temporally limited. Each air mass thunderstorm is comprised of a number of
       individual cells with each undergoing a particular life cycle.

               1. Cumulus Stage - This first stage of thunderstorm development begins
               with differential heating of the Earth’s surface leading to parcel formation
               and rising air. Thus, only updrafts are present in this beginning situation.
               Such rising air undergoes adiabatic cooling to initially form a cumulus
               cloud. Eventually enough water vapor is present in the atmosphere to
               sustain vertical cloud development. Vertical cloud development typically
               occurs between 5 to 20 m/sec (10 to 45 mph).

               2. Mature Stage - Precipitation and the presence of both up and downdrafts
               mark the mature stage of thunderstorm development. Downdrafts are
               initiated in the storm through frictional drag associated with falling
               precipitation. Downdrafts are strengthened through cooling associated with




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       evaporation of precipitation. The mature stage is also the time of lightning
       and thunder. Cloud tops are formed where the atmosphere is stable. An
       anvil head may occur as high speed winds blow ice crystals downstream.
       Updrafts dominate the interior portions of the storm while downdrafts occur
       toward the edges. Entrainment occurring along the cloud edges discourages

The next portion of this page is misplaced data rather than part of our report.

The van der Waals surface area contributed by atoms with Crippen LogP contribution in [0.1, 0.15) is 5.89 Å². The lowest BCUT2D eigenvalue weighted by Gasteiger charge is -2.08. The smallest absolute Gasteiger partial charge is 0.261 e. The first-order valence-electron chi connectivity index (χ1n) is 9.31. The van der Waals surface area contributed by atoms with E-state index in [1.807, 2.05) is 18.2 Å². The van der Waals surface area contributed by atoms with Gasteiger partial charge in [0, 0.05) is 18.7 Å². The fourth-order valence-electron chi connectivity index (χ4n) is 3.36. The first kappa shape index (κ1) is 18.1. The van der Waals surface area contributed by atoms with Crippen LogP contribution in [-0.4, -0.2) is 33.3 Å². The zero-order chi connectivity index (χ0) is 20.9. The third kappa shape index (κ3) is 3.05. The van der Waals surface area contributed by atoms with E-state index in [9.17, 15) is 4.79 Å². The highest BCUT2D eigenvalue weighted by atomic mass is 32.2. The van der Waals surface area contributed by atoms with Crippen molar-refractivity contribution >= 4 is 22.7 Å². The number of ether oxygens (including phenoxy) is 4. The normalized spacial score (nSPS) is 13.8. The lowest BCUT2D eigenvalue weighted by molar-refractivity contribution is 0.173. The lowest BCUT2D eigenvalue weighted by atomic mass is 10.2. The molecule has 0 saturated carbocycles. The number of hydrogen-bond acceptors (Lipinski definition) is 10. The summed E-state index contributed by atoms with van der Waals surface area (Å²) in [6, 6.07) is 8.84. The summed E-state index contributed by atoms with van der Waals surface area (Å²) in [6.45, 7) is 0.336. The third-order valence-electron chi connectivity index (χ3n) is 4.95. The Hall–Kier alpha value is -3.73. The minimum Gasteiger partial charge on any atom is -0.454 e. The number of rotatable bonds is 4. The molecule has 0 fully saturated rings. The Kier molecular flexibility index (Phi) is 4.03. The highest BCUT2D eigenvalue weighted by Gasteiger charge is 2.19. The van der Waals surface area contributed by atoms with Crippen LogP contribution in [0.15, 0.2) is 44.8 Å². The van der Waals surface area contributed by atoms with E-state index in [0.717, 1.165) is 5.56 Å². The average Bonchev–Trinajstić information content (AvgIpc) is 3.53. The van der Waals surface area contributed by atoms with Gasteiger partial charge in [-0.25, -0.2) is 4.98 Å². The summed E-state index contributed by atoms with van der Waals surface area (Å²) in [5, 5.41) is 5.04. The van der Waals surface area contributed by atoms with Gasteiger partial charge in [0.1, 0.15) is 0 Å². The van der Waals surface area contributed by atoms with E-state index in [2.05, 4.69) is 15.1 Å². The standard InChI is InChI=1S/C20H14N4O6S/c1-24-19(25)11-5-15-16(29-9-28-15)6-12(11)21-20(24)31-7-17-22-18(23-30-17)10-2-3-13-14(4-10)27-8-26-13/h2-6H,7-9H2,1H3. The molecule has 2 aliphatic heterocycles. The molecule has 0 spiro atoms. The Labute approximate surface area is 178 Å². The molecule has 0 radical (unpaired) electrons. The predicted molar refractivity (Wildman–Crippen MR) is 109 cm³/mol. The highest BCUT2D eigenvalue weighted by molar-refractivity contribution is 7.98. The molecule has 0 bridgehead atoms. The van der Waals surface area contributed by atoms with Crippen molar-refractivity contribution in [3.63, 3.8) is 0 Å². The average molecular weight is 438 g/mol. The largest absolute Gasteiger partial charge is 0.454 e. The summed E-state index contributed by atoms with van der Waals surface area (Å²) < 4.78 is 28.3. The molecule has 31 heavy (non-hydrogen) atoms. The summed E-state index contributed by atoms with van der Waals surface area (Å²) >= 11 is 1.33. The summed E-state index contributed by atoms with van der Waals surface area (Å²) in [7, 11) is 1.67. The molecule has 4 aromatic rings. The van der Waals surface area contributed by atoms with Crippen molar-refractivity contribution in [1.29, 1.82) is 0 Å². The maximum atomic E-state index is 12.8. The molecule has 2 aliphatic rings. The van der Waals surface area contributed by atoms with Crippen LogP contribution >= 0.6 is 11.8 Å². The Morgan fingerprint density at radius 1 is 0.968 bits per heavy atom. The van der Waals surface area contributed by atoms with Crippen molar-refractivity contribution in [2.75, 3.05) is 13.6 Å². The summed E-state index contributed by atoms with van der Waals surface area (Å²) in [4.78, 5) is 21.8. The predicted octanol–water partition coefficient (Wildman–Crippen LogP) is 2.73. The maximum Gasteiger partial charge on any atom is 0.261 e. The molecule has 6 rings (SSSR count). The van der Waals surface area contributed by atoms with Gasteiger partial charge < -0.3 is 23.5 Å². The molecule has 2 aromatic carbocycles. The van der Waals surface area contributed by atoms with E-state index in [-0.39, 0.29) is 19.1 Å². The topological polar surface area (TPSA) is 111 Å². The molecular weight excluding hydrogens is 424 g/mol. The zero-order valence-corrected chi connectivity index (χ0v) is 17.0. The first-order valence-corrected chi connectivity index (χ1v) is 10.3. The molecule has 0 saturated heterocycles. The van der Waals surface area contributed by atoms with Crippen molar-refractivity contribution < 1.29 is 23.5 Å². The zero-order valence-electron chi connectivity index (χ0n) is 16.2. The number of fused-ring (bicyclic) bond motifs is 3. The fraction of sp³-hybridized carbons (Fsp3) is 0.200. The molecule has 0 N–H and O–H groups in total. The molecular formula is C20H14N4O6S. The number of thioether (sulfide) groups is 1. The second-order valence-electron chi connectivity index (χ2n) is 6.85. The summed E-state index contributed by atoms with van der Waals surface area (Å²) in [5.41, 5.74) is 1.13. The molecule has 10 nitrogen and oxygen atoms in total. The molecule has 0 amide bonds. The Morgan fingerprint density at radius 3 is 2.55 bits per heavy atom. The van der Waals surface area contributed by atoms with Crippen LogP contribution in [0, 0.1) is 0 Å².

lifting in those areas, leading to well-defined cloud edges.

       3. Dissipative Stage - Downdrafts dominate airflow within the
       thunderstorm, which suppresses updrafts. This obstruction of additional
       water vapor initiates the dissipative stage. Precipitation then ceases and the
       cloud eventually evaporates. Overall, only about 20% of the available
       moisture falls as precipitation, the rest evaporates. Each tower of a typical
       cumulonimbus cloud represents an individual cell. Further, fuzzy cloud
       edges indicate older portions of the storm which are glaciated (composed
       entirely of ice crystals).

B. Severe Thunderstorms - Severe thunderstorms occur when winds exceed 93
km/hr (58 mph), have large hailstones (1.9 cm; 0.75 in), or produce tornadoes.
<Web> These systems differ from air mass thunderstorms in that the up and
downdrafts support each other to intensify the storm. Particular atmospheric
conditions must persist across the mesoscale (10-1000 km) for severe
thunderstorms to occur. For this reason, severe thunderstorms usually occur in
groups over a fairly large area. Clustered thunderstorms are deemed mesoscale
convective systems (MCSs), as squall lines, or as circular clusters called mesoscale
convective complex’s (MCCs). In these situations, individual storms develop in
concert, which propagates additional thunderstorms. Many MCSs have life spans